[A] plan was devised to insert U.S. special forces and intelligence units into Afghanistan within days of the 9/11 attacks. These units established contact with anti-Taliban and anti-Al Qaeda groups and tribes among the Afghan people, most notably the collection known as the Northern Alliance. The images of these brave Americans at work are now familiar: bearded and riding horseback beside their Afghan allies, they moved about the country, precisely identifying targets to be struck by American air power.

So the same men who brought about the victory in Afghanistan are suddenly “less ideally suited by background” to do it in Syria.

You know how the Syrian Civil War resembles Operation Enduring Freedom? Both involve Muslims. That’s it. Here are the combatants in the Syrian Civil War.


That’s not even all of them. And what we’re seeing is not what’s really happening. Russia is only pretending to bomb the hell out of the Islamic State. The al-Nusra Front—al-Qaeda in Syria—sometimes fights the Islamic State and sometimes allies with it. The Turks supply weapons to al-Qaeda and bomb the Kurds, who fight both al-Qaeda and the Islamic State. Qatar funds anti-Saudi terrorists while fighting in a Coalition led by Saudi Arabia.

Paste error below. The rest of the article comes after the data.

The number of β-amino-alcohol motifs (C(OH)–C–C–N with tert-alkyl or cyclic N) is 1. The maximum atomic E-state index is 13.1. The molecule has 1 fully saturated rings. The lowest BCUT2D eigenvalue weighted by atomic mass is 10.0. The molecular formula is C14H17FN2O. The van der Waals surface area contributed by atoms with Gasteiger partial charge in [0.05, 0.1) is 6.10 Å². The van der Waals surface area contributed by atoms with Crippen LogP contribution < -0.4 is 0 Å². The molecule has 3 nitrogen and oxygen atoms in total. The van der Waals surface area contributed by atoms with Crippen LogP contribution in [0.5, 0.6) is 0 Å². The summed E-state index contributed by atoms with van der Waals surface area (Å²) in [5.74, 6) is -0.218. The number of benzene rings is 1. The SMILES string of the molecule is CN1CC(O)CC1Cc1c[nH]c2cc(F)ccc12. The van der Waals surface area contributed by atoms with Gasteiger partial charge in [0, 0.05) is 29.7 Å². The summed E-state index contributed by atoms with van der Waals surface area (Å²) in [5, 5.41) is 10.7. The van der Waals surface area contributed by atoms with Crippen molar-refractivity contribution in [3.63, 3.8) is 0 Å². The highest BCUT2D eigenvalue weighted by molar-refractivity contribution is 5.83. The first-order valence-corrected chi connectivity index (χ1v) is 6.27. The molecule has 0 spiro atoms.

And you can bet that Iran supports the Islamic State.

ISIS’ presence helps keep Iraq and Syria off-balance—giving Iran the weak neighbours it has always wanted—and the ISIS menace helps keep any opposition to Iranian hegemony among the governments in Baghdad and Damascus side-lined when the alternative is extermination.